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Large lectern with an eagle in gilded wood, 18th century, 235 cm
Others, Louis XV, XVIII

Important eagle lectern in natural wood and gilded wood of rare size and scope.

The golden eagle with sharp eyes and outstretched wings rests on a large hand-carved sphere supported by golden leaves. Between its claws the biblical serpent, symbol of evil and of a gilding slightly paler than the eagle for the discerning eye, is vanquished.

The particularly imposing, worked and openwork base is sculpted with large acanthus leaves on the shaft and on the roll-up base. Garlands of flowers join together and give way below to a large central pine cone surrounded by three bunches of grapes. The elegantly winding base decorated with flowers ends in eagle claw feet holding a sphere. All in an alternation of shades of natural wood and a particularly well preserved yellow gilt, no doubt thanks to the grease deposits resulting from the burning of the candles during the services that have covered the lectern until now.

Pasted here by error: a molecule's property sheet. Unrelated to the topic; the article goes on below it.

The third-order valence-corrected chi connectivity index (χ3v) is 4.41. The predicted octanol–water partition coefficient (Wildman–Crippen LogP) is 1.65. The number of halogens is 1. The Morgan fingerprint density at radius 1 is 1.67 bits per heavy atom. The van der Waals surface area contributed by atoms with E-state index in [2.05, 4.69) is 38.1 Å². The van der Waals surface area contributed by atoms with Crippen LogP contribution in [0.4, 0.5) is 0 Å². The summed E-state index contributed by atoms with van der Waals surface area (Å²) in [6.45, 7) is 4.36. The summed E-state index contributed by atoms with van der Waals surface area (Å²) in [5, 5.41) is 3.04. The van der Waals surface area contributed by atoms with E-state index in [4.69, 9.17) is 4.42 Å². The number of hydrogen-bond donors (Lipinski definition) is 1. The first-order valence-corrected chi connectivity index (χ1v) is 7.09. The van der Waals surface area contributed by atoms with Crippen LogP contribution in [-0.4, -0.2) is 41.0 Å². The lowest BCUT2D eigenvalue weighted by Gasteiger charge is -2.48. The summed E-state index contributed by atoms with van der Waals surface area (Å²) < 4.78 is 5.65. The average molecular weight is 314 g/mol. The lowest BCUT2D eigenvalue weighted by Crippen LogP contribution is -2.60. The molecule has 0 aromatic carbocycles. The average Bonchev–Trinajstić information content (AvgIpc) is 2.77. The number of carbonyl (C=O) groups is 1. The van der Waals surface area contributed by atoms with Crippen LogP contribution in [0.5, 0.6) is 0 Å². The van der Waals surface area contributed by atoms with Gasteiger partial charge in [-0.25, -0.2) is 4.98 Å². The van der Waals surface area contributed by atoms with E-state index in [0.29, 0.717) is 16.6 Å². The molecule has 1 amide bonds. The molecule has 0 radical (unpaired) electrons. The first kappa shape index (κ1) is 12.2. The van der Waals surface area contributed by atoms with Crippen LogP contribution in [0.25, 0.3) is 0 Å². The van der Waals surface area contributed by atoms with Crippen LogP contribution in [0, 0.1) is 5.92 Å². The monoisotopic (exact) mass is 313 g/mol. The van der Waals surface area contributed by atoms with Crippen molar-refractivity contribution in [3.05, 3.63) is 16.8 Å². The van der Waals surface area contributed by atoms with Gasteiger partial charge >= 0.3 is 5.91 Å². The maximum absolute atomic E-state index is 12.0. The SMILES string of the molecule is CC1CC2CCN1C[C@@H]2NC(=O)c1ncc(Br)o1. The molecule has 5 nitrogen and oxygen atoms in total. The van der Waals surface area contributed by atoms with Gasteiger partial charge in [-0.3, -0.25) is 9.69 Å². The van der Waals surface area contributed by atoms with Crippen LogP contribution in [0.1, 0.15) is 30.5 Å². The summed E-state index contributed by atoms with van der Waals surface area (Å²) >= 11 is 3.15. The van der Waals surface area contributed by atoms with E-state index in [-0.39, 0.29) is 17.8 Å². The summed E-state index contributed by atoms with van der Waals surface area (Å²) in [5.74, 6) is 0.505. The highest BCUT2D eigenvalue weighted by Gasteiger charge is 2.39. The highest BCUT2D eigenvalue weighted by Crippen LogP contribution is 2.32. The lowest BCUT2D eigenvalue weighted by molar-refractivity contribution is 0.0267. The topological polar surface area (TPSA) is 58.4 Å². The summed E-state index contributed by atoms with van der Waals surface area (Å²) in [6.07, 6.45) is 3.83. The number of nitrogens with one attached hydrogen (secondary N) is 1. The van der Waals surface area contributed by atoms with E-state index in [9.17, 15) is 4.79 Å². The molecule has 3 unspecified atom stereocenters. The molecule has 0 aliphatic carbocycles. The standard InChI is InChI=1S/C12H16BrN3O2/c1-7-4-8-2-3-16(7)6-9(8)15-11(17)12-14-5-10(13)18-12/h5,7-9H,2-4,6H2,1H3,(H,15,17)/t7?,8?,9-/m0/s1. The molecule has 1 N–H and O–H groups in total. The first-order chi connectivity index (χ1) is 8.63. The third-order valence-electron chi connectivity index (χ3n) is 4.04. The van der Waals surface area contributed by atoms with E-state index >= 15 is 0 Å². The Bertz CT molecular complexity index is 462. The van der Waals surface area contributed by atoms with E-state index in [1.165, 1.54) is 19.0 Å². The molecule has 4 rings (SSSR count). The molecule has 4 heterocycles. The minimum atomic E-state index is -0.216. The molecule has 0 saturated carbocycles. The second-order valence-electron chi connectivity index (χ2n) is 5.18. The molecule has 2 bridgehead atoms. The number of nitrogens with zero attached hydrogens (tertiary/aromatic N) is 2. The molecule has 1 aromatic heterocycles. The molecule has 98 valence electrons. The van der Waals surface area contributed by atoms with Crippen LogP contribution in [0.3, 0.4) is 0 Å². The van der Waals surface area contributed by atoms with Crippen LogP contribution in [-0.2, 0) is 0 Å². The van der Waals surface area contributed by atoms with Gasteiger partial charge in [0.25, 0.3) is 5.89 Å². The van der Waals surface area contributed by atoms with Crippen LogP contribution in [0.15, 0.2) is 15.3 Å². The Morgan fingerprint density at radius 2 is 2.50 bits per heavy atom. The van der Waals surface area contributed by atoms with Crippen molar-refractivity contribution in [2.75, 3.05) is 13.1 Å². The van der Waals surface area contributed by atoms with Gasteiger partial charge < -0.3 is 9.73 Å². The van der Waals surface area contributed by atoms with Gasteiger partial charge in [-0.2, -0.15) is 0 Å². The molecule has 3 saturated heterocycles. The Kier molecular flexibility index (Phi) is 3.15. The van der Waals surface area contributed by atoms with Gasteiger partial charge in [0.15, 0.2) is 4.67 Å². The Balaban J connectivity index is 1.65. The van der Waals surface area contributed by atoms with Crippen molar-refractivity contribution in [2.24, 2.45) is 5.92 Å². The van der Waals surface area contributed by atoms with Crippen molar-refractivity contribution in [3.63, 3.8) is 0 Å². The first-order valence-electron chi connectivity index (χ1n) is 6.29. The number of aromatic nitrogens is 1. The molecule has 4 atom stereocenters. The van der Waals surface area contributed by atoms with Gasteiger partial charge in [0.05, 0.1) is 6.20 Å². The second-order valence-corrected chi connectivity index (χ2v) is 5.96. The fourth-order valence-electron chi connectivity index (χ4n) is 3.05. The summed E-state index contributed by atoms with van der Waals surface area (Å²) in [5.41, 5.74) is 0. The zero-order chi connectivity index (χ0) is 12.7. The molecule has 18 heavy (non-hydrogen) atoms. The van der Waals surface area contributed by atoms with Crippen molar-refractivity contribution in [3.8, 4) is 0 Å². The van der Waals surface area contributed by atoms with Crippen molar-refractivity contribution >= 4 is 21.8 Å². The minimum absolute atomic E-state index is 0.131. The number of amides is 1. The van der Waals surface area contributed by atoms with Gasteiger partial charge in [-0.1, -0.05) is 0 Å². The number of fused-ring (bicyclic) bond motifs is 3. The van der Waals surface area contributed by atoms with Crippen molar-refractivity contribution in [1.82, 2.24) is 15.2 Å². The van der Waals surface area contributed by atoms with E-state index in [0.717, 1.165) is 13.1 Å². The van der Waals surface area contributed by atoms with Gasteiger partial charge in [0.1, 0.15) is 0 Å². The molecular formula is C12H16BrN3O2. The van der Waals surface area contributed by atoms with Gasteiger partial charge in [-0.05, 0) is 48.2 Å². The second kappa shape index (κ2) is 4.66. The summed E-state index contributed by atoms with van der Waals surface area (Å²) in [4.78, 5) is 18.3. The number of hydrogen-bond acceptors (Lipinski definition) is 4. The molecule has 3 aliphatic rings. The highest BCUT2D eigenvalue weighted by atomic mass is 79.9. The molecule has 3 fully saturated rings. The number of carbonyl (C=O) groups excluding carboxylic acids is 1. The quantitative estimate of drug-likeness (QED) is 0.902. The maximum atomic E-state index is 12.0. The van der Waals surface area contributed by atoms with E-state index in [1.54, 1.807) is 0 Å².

The eagle is the animal symbol of Saint John the Evangelist (called Eagle of Patmos, from the name of the Greek island where, under house arrest, he wrote his epistles and the book of the Apocalypse). Our eagle is reminiscent of the Imperial Eagle, later, symbol of the reign of Napoleon.

According to the local story, this unusual and very large lectern was part of the furniture of one of the mansions that belonged to the Prince de Condé, cousin of Louis XIV, in the Oise region.

18th century period.

Height: 235cm
Width: 79cm
Depth: 79cm
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